The basics of reputation management are very similar to conflict resolution.  How to handle a situation as it is presented can determine what will ultimately be expressed in an online review.  Communities across the country are met with reviews about unresponsive management, lack of trust, and indifferent service.  I say this time and time again; what happens onsite will often end up online.

Even if onsite teams are not tasked with responding to online reviews, it’s important that they have been trained in reputation management.  Where they may not be responsible for addressing resident concerns online, they are responsible for doing so onsite.  Learning to address resident concerns head-on with honesty, empathy and professionalism goes a long way to ensure resident satisfaction.

Do you consider conflict resolution and reputation management skills one in the same?

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The Post-Dated Notice To Vacate

The Post-Dated Notice To Vacate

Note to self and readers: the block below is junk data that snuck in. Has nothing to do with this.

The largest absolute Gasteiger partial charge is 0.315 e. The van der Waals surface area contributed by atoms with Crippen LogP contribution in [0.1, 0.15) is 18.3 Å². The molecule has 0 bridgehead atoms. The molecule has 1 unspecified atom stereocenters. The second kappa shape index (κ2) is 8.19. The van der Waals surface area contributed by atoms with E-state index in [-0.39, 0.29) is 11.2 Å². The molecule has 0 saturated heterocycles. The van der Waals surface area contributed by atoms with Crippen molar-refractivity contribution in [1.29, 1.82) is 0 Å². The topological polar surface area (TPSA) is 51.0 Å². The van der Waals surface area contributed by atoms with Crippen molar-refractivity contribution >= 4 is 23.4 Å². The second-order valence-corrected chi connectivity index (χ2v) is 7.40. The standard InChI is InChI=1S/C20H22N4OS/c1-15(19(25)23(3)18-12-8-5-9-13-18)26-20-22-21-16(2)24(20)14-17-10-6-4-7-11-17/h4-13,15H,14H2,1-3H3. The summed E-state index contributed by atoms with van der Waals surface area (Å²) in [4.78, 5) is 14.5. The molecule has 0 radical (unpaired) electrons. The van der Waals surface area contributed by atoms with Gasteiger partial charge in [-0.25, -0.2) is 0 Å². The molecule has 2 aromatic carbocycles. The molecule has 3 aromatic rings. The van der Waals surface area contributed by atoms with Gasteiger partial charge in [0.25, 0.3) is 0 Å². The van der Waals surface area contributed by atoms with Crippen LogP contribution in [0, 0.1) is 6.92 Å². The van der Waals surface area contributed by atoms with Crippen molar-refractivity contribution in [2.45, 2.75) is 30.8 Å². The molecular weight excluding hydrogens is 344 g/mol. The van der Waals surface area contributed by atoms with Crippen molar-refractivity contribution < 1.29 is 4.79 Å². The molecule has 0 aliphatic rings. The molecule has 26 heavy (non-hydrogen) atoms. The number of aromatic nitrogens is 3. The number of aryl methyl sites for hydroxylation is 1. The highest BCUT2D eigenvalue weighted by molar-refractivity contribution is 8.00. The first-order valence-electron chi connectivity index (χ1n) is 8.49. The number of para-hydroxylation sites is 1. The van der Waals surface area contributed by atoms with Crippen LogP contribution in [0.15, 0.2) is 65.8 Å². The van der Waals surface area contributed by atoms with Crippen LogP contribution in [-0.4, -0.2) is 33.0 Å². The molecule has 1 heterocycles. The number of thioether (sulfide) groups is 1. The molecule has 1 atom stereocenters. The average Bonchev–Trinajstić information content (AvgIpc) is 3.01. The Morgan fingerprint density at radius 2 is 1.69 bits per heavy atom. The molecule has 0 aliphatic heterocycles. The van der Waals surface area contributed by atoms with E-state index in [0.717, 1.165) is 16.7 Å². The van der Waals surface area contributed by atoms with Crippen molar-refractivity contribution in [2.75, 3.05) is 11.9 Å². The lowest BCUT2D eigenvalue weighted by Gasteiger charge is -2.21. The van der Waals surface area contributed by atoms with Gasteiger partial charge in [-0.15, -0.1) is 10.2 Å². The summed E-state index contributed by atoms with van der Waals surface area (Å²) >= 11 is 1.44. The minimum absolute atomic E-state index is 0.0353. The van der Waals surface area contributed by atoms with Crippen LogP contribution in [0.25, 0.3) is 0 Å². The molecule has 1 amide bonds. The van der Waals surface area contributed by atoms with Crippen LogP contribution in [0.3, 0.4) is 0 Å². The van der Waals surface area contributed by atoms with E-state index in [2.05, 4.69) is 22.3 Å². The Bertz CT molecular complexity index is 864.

According to urban legend, there are teachers who will address their students on the first day by stating “As of today, you all have F’s.  It is your job to work your way out of the cellar to the grade you truly deserve.”  Urban legend or not, I had such a teacher – AP English…senior year of high school.  For fear of a 25-year grade reversal, I won’t mention said teacher’s name.  Let’s just call him/her, The Professor.   The Professor was a piece of work; hard, brash, and unyielding in every sense of the word.  The Professor treated everyone as if we were already in college.  Students with excuses were often ridiculed and those who outright lied were made to exit the class altogether.  The Professor had extremely high standards and very little patience.  Everyone dreaded their daily encounter with The Professor and thought of graduation more like prison release day.  So, imagine the collective groaning when The Professor was tapped to represent the faculty and give a speech during the graduation ceremony.  The Professor, really?  In the past, the faculty representative was always the “popular” teacher, the one who got the most screams and cheers from the graduating class.  The year before, when my sister graduated, the faculty speaker quoted Run DMC.  That’s what we wanted – not some long, drawn out soliloquy by The Professor.   The Professor began with, “I want to open by stating three important facts.  Yes, I was tough.  Yes, I demanded a full effort from each and every one of you......